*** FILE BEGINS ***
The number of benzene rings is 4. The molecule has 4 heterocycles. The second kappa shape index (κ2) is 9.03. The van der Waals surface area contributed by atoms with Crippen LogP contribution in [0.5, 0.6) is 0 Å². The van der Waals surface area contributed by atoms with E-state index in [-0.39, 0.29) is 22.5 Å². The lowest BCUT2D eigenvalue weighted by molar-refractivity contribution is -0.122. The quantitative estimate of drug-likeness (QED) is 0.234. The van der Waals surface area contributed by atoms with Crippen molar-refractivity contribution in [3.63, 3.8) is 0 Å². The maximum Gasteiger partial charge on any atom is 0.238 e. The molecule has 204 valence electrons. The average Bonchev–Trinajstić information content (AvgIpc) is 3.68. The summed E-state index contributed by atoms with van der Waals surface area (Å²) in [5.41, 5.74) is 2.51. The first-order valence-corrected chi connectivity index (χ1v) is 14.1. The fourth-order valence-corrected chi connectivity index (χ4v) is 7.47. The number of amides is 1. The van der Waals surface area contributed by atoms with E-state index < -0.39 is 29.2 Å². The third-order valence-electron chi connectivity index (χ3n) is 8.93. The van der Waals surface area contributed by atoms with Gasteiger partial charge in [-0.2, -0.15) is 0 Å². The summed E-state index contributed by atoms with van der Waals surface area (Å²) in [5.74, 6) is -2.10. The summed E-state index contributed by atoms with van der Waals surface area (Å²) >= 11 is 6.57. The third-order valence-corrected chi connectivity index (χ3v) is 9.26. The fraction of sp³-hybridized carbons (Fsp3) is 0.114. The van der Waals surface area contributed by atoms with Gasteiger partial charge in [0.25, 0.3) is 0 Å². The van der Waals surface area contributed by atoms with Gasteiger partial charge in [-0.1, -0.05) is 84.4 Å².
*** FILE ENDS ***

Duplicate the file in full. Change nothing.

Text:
The number of benzene rings is 4. The molecule has 4 heterocycles. The second kappa shape index (κ2) is 9.03. The van der Waals surface area contributed by atoms with Crippen LogP contribution in [0.5, 0.6) is 0 Å². The van der Waals surface area contributed by atoms with E-state index in [-0.39, 0.29) is 22.5 Å². The lowest BCUT2D eigenvalue weighted by molar-refractivity contribution is -0.122. The quantitative estimate of drug-likeness (QED) is 0.234. The van der Waals surface area contributed by atoms with Crippen molar-refractivity contribution in [3.63, 3.8) is 0 Å². The maximum Gasteiger partial charge on any atom is 0.238 e. The molecule has 204 valence electrons. The average Bonchev–Trinajstić information content (AvgIpc) is 3.68. The summed E-state index contributed by atoms with van der Waals surface area (Å²) in [5.41, 5.74) is 2.51. The first-order valence-corrected chi connectivity index (χ1v) is 14.1. The fourth-order valence-corrected chi connectivity index (χ4v) is 7.47. The number of amides is 1. The van der Waals surface area contributed by atoms with E-state index < -0.39 is 29.2 Å². The third-order valence-electron chi connectivity index (χ3n) is 8.93. The van der Waals surface area contributed by atoms with Gasteiger partial charge in [-0.2, -0.15) is 0 Å². The summed E-state index contributed by atoms with van der Waals surface area (Å²) in [5.74, 6) is -2.10. The summed E-state index contributed by atoms with van der Waals surface area (Å²) >= 11 is 6.57. The third-order valence-corrected chi connectivity index (χ3v) is 9.26. The fraction of sp³-hybridized carbons (Fsp3) is 0.114. The van der Waals surface area contributed by atoms with Gasteiger partial charge in [0.25, 0.3) is 0 Å². The van der Waals surface area contributed by atoms with Gasteiger partial charge in [-0.1, -0.05) is 84.4 Å².